Sri Lanka, owing to its geostrategic location has always been of importance to India. Thus, this election also is of significance to India. Additionally, the Rajpaksas are seen as being closer to China- something that has been of unease for India even in the past. Nevertheless, Gotabaya has stated that Sri Lanka wants to maintain an equidistant yet cordial relationship with all countries. Thus, India has to take steps to ensure the relationship remains equidistant and does not weight heavily in China’s favour as was the case in the past under Mahinda Rajapaksa from 2005-15.
2. New Delhi and Colombo were seen to have undergone a somewhat rough patch with Colombo under the Rajapakshas. So, how will the dynamics of India-Sri Lanka relations shape up with the emergence of the new government in Colombo, with the Rajapakshas coming back to power?
Dr. Sriparna: The Rajapaksa family is seen as leaning towards China, even though Gotabaya Rajapaksa has stated he will follow a neutral foreign policy. The heavy tilt in Sri Lanka’s foreign policy towards China began under Mahinda Rajapaksa’s term as president. This was seen as a thorn in India-Sri Lanka relations and even led to accusations from supporters of Rajapaksa that India meddled in the 2015 election that led to Rajapaksa’s defeat.
Even before the Rajapaksas came back to power, India has upped its development aid to Sri Lanka, which saw a dip in 2015-16. New Delhi allotted a 1.65 billion rupees for 2018-19 and 2.5 billion rupees in 2019-20, according to a report in The Diplomat. Also, the choice of Anuradhapura by Gotabaya for his swearing-in means a conciliatory gesture towards India, given the town’s ancient links. Additionally, India, Japan, and Sri Lanka inked a tripartite agreement in May this year to develop a deep-sea container terminal in Colombo. This is another sign of increased engagement between India and Sri Lanka which will continue in the future.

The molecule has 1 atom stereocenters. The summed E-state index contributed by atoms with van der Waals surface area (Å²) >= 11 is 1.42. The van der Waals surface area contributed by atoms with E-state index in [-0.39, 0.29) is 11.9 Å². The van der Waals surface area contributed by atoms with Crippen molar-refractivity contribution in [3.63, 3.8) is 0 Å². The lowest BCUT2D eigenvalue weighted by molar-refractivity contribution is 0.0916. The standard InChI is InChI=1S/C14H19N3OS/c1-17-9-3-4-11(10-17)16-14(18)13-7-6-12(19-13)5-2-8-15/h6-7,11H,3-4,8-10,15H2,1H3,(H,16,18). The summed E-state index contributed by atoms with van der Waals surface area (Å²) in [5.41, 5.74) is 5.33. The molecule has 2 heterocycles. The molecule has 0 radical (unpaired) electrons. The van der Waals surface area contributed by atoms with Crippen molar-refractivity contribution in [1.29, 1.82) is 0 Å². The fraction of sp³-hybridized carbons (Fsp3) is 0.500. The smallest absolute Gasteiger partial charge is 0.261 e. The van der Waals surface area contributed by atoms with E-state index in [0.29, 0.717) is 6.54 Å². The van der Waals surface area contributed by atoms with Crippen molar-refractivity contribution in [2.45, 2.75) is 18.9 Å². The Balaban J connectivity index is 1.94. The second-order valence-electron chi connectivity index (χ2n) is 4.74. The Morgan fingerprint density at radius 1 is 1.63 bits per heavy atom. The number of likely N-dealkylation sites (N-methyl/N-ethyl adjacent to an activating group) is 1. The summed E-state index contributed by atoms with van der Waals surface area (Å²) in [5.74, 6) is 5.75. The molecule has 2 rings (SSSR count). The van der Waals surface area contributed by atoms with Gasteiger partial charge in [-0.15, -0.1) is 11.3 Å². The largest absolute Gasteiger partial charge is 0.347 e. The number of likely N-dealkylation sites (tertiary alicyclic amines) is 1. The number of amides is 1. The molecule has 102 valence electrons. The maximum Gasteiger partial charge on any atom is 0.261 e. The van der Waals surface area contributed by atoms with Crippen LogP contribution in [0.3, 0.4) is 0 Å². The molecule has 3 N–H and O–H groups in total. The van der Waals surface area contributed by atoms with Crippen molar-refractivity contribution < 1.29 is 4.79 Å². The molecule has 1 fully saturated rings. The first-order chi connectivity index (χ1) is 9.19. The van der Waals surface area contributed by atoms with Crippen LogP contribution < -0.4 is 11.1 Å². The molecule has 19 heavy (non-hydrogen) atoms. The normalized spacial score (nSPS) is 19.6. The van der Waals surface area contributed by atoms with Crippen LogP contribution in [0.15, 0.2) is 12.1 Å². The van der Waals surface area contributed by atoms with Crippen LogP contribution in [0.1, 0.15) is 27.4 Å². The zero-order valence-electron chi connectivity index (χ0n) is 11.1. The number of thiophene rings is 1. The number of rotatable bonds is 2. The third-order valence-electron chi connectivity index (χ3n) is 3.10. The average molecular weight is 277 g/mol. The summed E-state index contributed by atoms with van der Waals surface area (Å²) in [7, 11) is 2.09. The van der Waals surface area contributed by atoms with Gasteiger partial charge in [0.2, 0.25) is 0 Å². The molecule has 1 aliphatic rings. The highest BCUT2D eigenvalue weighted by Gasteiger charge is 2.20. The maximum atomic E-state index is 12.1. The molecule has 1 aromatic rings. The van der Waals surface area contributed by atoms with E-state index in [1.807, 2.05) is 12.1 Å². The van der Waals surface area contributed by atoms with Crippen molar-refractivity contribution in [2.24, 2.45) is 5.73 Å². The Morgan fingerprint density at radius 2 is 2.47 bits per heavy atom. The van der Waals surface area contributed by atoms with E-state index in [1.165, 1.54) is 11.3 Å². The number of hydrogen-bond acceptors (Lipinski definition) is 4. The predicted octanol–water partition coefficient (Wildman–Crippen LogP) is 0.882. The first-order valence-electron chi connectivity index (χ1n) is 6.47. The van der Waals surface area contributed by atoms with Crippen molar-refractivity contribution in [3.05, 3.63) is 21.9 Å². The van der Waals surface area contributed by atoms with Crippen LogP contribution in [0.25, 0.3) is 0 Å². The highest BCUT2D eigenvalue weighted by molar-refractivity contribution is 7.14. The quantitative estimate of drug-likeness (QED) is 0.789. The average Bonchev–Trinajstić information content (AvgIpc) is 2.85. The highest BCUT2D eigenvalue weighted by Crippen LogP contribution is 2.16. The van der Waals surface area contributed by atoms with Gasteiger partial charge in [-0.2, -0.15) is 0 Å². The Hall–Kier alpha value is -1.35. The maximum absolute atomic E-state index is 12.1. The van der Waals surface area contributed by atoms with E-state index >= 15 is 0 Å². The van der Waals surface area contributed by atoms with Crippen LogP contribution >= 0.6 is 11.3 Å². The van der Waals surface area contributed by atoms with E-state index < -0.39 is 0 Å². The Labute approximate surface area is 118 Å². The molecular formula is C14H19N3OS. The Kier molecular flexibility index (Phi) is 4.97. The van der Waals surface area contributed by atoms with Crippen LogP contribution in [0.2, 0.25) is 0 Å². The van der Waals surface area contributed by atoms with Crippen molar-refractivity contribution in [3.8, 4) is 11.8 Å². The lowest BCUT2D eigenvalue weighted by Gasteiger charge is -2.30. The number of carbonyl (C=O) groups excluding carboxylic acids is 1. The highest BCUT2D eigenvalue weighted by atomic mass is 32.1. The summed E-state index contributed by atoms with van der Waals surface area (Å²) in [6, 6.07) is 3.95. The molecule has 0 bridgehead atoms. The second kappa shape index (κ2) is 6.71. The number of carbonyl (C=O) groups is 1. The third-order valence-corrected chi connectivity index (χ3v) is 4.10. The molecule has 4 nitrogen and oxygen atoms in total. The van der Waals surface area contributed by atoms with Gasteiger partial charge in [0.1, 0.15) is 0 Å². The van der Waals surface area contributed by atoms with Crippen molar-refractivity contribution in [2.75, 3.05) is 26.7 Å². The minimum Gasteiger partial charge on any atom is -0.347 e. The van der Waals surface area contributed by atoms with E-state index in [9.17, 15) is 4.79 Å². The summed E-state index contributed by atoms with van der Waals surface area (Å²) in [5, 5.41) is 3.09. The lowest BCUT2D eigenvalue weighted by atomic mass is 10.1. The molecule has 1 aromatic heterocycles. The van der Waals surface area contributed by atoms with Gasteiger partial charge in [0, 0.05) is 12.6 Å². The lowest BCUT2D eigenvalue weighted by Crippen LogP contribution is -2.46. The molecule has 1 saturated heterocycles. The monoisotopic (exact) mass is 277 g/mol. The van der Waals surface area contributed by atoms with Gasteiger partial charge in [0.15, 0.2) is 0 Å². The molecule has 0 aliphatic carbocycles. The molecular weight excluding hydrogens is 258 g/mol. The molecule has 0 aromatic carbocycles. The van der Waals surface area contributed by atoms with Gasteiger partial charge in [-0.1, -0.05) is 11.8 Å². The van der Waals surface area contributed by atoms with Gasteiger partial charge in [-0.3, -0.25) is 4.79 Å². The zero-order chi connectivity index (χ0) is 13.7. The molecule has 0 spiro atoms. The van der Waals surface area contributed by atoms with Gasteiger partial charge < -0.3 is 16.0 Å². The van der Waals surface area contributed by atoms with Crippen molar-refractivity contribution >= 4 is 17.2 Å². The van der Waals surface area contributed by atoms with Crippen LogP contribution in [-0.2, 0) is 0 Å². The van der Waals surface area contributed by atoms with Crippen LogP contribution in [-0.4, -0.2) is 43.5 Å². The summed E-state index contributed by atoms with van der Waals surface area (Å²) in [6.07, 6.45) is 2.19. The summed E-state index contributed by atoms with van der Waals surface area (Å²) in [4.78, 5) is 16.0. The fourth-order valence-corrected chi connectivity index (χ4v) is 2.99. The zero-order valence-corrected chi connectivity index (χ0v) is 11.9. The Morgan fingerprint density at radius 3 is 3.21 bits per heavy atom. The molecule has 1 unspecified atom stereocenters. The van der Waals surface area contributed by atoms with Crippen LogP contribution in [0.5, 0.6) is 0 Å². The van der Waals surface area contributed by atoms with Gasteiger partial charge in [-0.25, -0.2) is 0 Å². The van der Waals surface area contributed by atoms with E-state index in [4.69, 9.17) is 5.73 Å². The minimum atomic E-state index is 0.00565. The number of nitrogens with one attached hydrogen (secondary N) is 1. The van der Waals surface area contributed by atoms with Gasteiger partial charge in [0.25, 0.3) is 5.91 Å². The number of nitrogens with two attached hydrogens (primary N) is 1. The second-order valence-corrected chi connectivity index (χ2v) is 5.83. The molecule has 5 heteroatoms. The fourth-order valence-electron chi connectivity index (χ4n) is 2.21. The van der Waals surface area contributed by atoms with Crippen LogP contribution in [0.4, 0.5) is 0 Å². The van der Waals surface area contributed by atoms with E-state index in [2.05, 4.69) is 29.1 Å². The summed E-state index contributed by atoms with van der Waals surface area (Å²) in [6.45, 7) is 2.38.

The Hambantota port, which has been handed over to China owing to Sri Lanka’s debt to China could be used in the future to refuel Chinese warships and submarines traversing across the Indian Ocean. The Indian Ocean is an arena wherein Chinese naval presence is going to increase in the coming years. Keeping all these factors in mind, there is going to be an increased engagement between India and Sri Lanka. Sri Lanka will not and cannot be expected to move away from China’s economic diplomatic overtures. However, India needs to ensure that this does not become a bone of contention again between India and Sri Lanka.
Dr. Monish: The political landscape in Sri Lanka has come a full circle with the Rajapaksas back in the helm of power. Colombo’s China tilt during the presidency of Mahinda Rajapaksa had vitiated the atmospherics of the India-Sri Lanka relationship to an extent, where Mahinda Rajapaksa had accused Indian government agencies of interfering in the elections in Sri Lanka that led to his defeat and the coming of Maithripala Sirisena’s presidency.
The Sirisena government was presumed to be pro-India, and there was an erroneous perception that the new administration will bring a complete turnaround in Colombo’s dispensation. However, the Sirisena administration was not going to strengthen one bilateral at the expense of another. In fact, given Sri Lanka’s geostrategic location, hedging is in its DNA. Sri Lanka would take what it requires, and go to either China or India, depending on which country can deliver what, at what cost to Sri Lanka’s strategic autonomy.
Therefore, New Delhi should temper expectations and carry out a realist reading of how it can manoeuvre its engagement with Colombo, with the Rajapaksas in power. If there is, anything that recent history has taught India and Sri Lanka, it is that the historical and geographical uniqueness of any relationship is not enough to take it forward. The relationship has to be nurtured and nourished, and not left on autopilot. The clarity of direction and purpose from both sides will be called for, more acutely than ever before, given the new political reality in Sri Lanka.
3. Under the presidency of Mahinda Rajapaksa, now the Sri Lanka Prime Minister, Colombo was seen going closer to Beijing, raising concerns in New Delhi. How will the geopolitics of the Indian Ocean shape up with the arrival of the new government? Do you think the presence of China will deepen in Sri Lanka, and concurrently in the Indian Ocean? If yes, how will it impact India's position in the region?